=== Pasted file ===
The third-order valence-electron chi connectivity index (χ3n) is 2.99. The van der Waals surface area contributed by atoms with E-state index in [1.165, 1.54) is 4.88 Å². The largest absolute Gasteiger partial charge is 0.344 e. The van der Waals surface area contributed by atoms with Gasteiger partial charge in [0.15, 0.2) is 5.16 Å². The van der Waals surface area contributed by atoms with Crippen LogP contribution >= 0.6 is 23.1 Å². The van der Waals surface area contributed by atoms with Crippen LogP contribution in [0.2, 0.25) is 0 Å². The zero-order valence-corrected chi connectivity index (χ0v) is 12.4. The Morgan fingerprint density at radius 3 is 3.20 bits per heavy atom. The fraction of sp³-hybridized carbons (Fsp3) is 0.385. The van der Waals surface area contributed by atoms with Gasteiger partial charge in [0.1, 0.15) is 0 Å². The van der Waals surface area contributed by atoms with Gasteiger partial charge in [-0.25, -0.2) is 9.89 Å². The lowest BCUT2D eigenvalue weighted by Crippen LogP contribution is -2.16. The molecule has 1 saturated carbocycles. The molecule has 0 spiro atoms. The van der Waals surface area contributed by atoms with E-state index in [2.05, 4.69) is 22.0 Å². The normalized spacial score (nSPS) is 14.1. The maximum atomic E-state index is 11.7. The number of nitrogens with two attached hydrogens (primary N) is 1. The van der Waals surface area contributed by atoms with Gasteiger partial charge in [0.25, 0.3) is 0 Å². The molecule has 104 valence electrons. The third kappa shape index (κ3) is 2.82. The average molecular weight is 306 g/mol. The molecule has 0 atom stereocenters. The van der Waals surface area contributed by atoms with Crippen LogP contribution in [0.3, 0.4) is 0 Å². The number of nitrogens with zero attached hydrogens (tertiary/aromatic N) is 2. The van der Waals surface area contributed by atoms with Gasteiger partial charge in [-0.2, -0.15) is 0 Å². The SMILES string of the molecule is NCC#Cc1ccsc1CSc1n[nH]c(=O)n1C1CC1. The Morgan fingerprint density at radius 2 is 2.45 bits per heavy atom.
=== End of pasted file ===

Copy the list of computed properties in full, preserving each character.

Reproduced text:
The third-order valence-electron chi connectivity index (χ3n) is 2.99. The van der Waals surface area contributed by atoms with E-state index in [1.165, 1.54) is 4.88 Å². The largest absolute Gasteiger partial charge is 0.344 e. The van der Waals surface area contributed by atoms with Gasteiger partial charge in [0.15, 0.2) is 5.16 Å². The van der Waals surface area contributed by atoms with Crippen LogP contribution >= 0.6 is 23.1 Å². The van der Waals surface area contributed by atoms with Crippen LogP contribution in [0.2, 0.25) is 0 Å². The zero-order valence-corrected chi connectivity index (χ0v) is 12.4. The Morgan fingerprint density at radius 3 is 3.20 bits per heavy atom. The fraction of sp³-hybridized carbons (Fsp3) is 0.385. The van der Waals surface area contributed by atoms with Gasteiger partial charge in [0.1, 0.15) is 0 Å². The van der Waals surface area contributed by atoms with Gasteiger partial charge in [-0.25, -0.2) is 9.89 Å². The lowest BCUT2D eigenvalue weighted by Crippen LogP contribution is -2.16. The molecule has 1 saturated carbocycles. The molecule has 0 spiro atoms. The van der Waals surface area contributed by atoms with E-state index in [2.05, 4.69) is 22.0 Å². The normalized spacial score (nSPS) is 14.1. The maximum atomic E-state index is 11.7. The number of nitrogens with two attached hydrogens (primary N) is 1. The van der Waals surface area contributed by atoms with Gasteiger partial charge in [0.25, 0.3) is 0 Å². The molecule has 104 valence electrons. The third kappa shape index (κ3) is 2.82. The average molecular weight is 306 g/mol. The molecule has 0 atom stereocenters. The van der Waals surface area contributed by atoms with Crippen LogP contribution in [0.3, 0.4) is 0 Å². The number of nitrogens with zero attached hydrogens (tertiary/aromatic N) is 2. The van der Waals surface area contributed by atoms with Gasteiger partial charge in [-0.2, -0.15) is 0 Å². The SMILES string of the molecule is NCC#Cc1ccsc1CSc1n[nH]c(=O)n1C1CC1. The Morgan fingerprint density at radius 2 is 2.45 bits per heavy atom.